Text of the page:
What can you say about an album that starts with the best song of all time? Not that Like a Rolling Stone is actually the best song of all time, but it continually tops polls and over at Acclaimed Music, they’ve aggregated an insane amount of lists to create one epic list of the 3,000 best songs; Like a Rolling Stone tops that list too – it’s the most acclaimed song of all time. No song can really deserve that, but Like a Rolling Stone is as worthy as any song could be; I’ve come to see it not as a bitter kiss-off to someone else, but as a song Dylan is singing mostly to himself about the way he’s launched himself out into uncharted territory and lost everything he already had to do so. But it really is a perfect recording.
But all I can really do here is just run down the highlights. Every song on this album is a winner, but some are perhaps more winners than some others. Dylan’s lyrical content is still running strong and you can see that in the two most frantic songs on the record, Tombstone Blues & Highway 61 Revisited. Tombstone Blues is taken at a breakneck pace, so breakneck that the instruments aren’t quite in sync with each other which gives the song a wonderful off-kilter feeling and you feel the panic of Dylan’s rush to spit these words out as quickly as they come into his mind, in a way. And lyrics like the conversation between John the Baptist & the Commander in Chief . . . just breathtaking. Highway 61 Revisited is a grim masterpiece as well, particularly that first verse that reimagines the story of Isaac’s sacrifice. Ballad of a Thin Man is also rightly acclaimed; it’s a slow nightmarish journey for Mr. Jones, the man who knows that “there’s something going on here,” but can’t quite ever decipher what it is. That the song was seen as a mid-sixties way to grapple with who was hip and who wasn’t seems unavoidable, but even that obviously intentional overtone seems too simplistic as the song just continues to unfold.
And, finally, though I could spend a couple of sentences on all the other songs as well if I had time, there’s Desolation Row. I think this is the album’s real masterwork; intriguing that after all that electric fire and the controversy surrounding it, the album’s one acoustic track is the one that really hits home. But it has a wonderful, lilting quality to it and Dylan’s lyrics have probably never been better. Dylan envisions the landscape of pop culture, or perhaps the collective unconscious, as a wasted, desolate landscape of weariness, despair and apathy. Bette Davis, the Hunchback of Notre Dame, Cain & Abel, T.S. Eliot, the Phantom of the Opera . . . these figures slip through this dreamlike landscape, never quite cohering into their standard images. But somehow everything just feels absolutely perfect. “The Phantom of the Opera in the perfect image of a priest,” “they’re selling postcards of the hanging/they’re painting the passports brown,” “everyone is either making love or else expecting rain,” “I received your letter yesterday, about the time the doorknob broke/When you asked me how I was doing, was that some kind of joke?” These lines, and many others, are poetry of such shattering power and strange perfection, evocative without being clear, abstract without being diffuse that it boggles the mind. This is truly Dylan at his absolute best, creating images and ideas that are somehow both unutterably strange and unutterably perfect. Songs like Desolation Row defy criticism really; it’s not just difficult to explain the greatness of the song – it’s impossible – it’s like a lightning rod on the soul has just been struck.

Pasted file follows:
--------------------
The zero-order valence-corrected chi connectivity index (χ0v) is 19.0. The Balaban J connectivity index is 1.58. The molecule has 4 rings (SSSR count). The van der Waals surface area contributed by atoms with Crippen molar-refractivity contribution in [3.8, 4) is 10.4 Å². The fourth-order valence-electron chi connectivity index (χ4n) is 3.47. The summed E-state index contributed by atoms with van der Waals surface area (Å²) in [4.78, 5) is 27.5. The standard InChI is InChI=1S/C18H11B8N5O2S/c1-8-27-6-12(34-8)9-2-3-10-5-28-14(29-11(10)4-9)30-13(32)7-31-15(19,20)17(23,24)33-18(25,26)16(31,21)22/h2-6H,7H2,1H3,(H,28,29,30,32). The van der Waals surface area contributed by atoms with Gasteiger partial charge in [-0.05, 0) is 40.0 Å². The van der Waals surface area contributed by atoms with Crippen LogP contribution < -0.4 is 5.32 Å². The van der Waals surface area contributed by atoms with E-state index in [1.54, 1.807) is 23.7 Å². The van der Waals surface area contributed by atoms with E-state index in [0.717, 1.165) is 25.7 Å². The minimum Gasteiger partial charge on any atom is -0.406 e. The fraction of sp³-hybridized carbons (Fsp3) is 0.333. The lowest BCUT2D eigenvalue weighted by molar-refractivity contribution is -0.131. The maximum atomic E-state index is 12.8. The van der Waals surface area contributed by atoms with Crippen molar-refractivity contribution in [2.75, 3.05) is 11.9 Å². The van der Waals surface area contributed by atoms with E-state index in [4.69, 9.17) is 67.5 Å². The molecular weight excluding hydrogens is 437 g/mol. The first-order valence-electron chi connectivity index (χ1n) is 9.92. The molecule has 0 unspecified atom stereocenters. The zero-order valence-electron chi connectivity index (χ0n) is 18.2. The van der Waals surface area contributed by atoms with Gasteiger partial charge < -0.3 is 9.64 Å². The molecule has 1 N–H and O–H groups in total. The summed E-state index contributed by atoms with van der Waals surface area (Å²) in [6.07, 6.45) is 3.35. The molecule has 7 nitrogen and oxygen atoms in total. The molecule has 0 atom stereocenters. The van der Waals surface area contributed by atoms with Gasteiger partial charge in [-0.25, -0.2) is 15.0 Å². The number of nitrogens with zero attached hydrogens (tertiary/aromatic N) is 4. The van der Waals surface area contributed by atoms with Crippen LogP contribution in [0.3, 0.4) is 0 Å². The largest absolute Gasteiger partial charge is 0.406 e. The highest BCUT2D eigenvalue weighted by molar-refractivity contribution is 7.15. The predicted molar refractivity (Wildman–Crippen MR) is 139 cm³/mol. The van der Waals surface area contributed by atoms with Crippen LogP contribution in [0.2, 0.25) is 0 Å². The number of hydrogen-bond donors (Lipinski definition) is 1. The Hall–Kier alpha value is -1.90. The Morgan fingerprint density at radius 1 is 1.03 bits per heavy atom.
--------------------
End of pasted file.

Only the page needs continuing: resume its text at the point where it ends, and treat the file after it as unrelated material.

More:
Well, anyway, if it was ridiculous that Dylan put out two albums in 1964, it’s even more insane that he put out two in 1965, because, unlike the two in 1964, these are BOTH masterpieces. Bringing It All Back Home and Highway 61 Revisited; an artist would have a case for genius if he put out these two albums three years apart. That they could be released in a single year is mind-blowing. Dylan is in his most fertile creative period; it feels like the songs are coming so quickly he can’t keep up. Highway 61 Revisited . . . what can you say except what has to be said? Is this getting a little boring? Well, I can’t shake things up; I have to call greatness greatness. 4 stars.
tl;dr – visionary collection of songs finds Dylan at his most creatively fertile; one of those rare albums that changed music forever and yet sounds fresher and more of the moment with every year that passes; absolute mastery. 4 stars.